In applying the 007 branded experience principles to your brand, consider how you will apply the same consistency to your brand experience as 007 does, with a huge dose of creativity. 

This is based on a three-step process:

Step 1: experiencing the brand

What do customers experience when they interact with your brand that goes beyond meeting their expectations and perceptual measurement? While these are both important factors, we also have to evaluate the customer journey in terms of ‘psychological contracting’. This is one of the most underrated concepts in customer experience management.

A psychological contract refers to the often-unspoken set of expectations and assumptions that two parties have of each other. Business functionaries often stand amazed when the number of potential psychological contracts, or the lack thereof, are found not only in their marketing messages but also in normal interactions with the brand. 

This is actually quite easy to identify. One particular example that comes to mind is insurance. One of the first psychological contracts takes place at the point where a client takes out an insurance policy. While the policy document is a written contract of terms and conditions of cover, there is also a psychological contract that gains prominence in the client’s mind when they submit a claim. 

The claims journey does not start at the point where the client suffers a loss or damage. It starts at the point where the policy was taken out and the customer’s expectations and trust that claims will be settled in future are established. These expectations stem from a psychological contract with the insurance company that claims will be paid and the client will be protected from the financial consequences of such risks. The terms and conditions are not always entertained at this point.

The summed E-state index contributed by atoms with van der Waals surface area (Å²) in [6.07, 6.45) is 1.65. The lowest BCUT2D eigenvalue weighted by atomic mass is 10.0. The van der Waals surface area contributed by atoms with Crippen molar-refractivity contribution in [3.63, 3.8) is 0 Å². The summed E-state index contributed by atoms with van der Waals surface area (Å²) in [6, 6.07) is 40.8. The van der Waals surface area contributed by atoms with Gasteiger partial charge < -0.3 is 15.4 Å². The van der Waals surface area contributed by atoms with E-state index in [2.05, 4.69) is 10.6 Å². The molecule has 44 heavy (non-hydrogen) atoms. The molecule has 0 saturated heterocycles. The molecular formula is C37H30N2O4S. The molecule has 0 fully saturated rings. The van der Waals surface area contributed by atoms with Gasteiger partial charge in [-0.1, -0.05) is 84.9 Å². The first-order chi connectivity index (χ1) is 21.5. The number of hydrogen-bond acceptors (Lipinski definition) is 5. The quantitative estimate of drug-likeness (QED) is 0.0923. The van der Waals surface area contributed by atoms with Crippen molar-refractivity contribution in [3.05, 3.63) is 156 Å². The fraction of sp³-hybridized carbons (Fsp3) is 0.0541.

Step 2: branding the experience

This step involves the identification of the moments in the customer journey that can be designed and managed to a level of consistency. Again, it is important not to automatically think in terms of standardisation. Although standardisation is an important component of consistency in terms of look and feel, it does not imply mere duplication. 

What are the branded elements in the James Bond 007 movies? Each movie has its unique storyline, setting, world threat and characters in the role of James Bond. The fundamental elements are consistently overlaid with new creative takes, but the principles are unwavering. It is these underlying elements or principles of your brand that you need to find, retain and maintain.

Step 3: a branded experience.

Delivering a truly branded experience does not happen overnight – ask Apple, Amazon and Toyota. It requires a dedicated and consistent effort throughout every aspect of the supply chain from origination into the hands of the customer. 

It is arduous and relentless of:
– Making the promise (brand).
– Enabling the promise (experience).
– Keeping the promise (Customer Lifetime Management).

This is what lies at the heart of great Customer Experience Management.